Tortelli Piacentini or Petrarca’s Tortelli.
Tortelli Piacentini al burro e salvia.
I love filled pasta such as ravioli, don’t you? But, did you know that there are actually quite a few filled pasta shapes here in Italy? Of course, most people know shapes such as ravioli and tortellini. However, during my years living in Italy and whilst doing research for this blog, I have come across about 25 filled pasta shapes, so far (there may well be more!). Have you ever heard of agnolotti, casoncelli, panzerotti or caramelle? Many of these more unusual filled pastas are particular to the region in which they originated and, unlike ravioli, aren’t found all over Italy or abroad. (go straight to sage butter recipe)
Some Pasta History!
The Italian tradition of making a pasta with filling (meat, cheese, vegetables) is actually very old. In fact, lovers of gastronomic history will be interested to know that the oldest versions date back to the early 14th century. One that has a pretty ancient history is tortelli Piacentini. This kind of tortelli appears to date back to 1351; the year in which, food history tells us, a nobleman called Bernardo Anguissola was host to the famous poet Francesco Petrarca at the castle of Vigolzone, Emilia-Romagna.
Anguissola apparently asked his cooks to turn normal every day ravioli into something more original and visually pleasing to the famous poet. The cooks in the castle kitchen produced a pinched pie-shaped braid for the occasion and, so, tortelli Piacentini were born.
Tortelli with many names.
Today they are also called tortelli with a tail – con la coda – or turteil cun la cuà in the local dialect or Petrarca’s tortelli. A similar type of tortelli also exists with two ‘tails’ giving it a distinctive bonbon shape. These, however, are known more commonly as ‘caramelle’ or sweets (candies) in Italian.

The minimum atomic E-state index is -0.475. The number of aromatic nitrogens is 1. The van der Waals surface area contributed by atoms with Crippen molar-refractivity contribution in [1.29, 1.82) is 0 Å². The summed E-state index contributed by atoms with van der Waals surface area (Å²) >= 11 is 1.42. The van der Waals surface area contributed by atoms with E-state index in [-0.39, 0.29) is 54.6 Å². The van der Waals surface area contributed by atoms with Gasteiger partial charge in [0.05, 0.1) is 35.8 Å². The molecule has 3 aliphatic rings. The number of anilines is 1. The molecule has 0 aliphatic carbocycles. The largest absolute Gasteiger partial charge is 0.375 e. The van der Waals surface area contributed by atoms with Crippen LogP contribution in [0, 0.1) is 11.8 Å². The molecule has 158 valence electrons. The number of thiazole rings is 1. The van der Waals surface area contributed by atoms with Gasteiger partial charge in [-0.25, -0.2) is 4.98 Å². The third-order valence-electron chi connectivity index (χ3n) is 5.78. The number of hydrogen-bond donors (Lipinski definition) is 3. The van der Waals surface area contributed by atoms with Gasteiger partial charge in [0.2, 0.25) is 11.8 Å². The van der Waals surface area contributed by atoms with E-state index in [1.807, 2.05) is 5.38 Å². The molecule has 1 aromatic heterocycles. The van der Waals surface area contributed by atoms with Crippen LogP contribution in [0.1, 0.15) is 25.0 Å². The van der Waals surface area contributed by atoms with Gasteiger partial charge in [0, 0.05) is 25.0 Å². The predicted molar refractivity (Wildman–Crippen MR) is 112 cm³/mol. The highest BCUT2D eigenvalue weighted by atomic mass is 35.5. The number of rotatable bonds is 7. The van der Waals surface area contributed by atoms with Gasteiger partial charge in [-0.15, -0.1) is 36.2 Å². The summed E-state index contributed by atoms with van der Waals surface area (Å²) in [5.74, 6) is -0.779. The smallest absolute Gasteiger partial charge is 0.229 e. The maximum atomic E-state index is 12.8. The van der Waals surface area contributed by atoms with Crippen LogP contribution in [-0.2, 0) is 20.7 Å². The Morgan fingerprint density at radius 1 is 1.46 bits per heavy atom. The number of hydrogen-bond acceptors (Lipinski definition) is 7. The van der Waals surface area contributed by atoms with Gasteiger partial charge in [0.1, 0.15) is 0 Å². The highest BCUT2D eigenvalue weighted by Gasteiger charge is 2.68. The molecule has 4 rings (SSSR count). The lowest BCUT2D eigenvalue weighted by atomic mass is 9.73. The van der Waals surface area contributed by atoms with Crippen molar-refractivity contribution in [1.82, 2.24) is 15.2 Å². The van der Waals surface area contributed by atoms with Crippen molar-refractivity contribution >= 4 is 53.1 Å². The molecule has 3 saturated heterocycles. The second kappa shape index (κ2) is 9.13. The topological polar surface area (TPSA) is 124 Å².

Tortelli Piacentini are traditionally made, like other fresh pasta, with flour, eggs, oil and salt. They are then filled with a mixture of ricotta, spinach, nutmeg and Grana Padano cheese. The shape is obtained by cutting small circles out of rolled out pasta dough, placing a small amount of filling in the middle of each circle and then folding, plaiting and pleating the pasta shapes by hand.
The tortelli are then cooked in boiling salted water and traditionally served with melted butter, sage and grated grana or Parmesan. This recipe for serving pasta, which Italians call ‘pasta al burro e salvia’, is very simple to make and requires few ingredients. It is also very popular with other filled pastas such as tortelloni, especially when the filling is also ricotta and spinach or pumpkin or potato and pancetta.
I didn’t actually do the cooking for this post but was lucky enough to be a guest at friends who have a wonderful guest house called Villa Arabella in the Oltrepo Pavese a beautiful part of Lombardy which lies very close to the border with Emilia-Romagna and Piacenza. My friends are both great cooks and whenever we visit, we are always treated to the most wonderful food! If you are ever in the area (it’s not far from Milan) you should consider staying with them.
Both tortelli Piacentini and caramelle are usually homemade and not easily found produced commercially although it’s possible to buy them fresh from artisan pasta makers (pastificio) in the areas where they are traditionally eaten. I have also found a couple of online specialist Italian food suppliers that deliver them in UK. I’m not sure about other countries. However if you are feeling creative you can try to make tortelli piacentini yourself.(This is not my video I found it on YouTube)
At the very least do look out for them if you happen to be in Emilia-Romagna, especially somewhere near Piacenza. I’m sure you’ll love them. And in the meantime try the recipe for ‘burro e salvia’ on other types of filled pasta. It’s simple yet very tasty! A great go-to option when you don’t have much time to cook or an empty fridge!
(see the recipe on the next page. Just scroll down and click 2)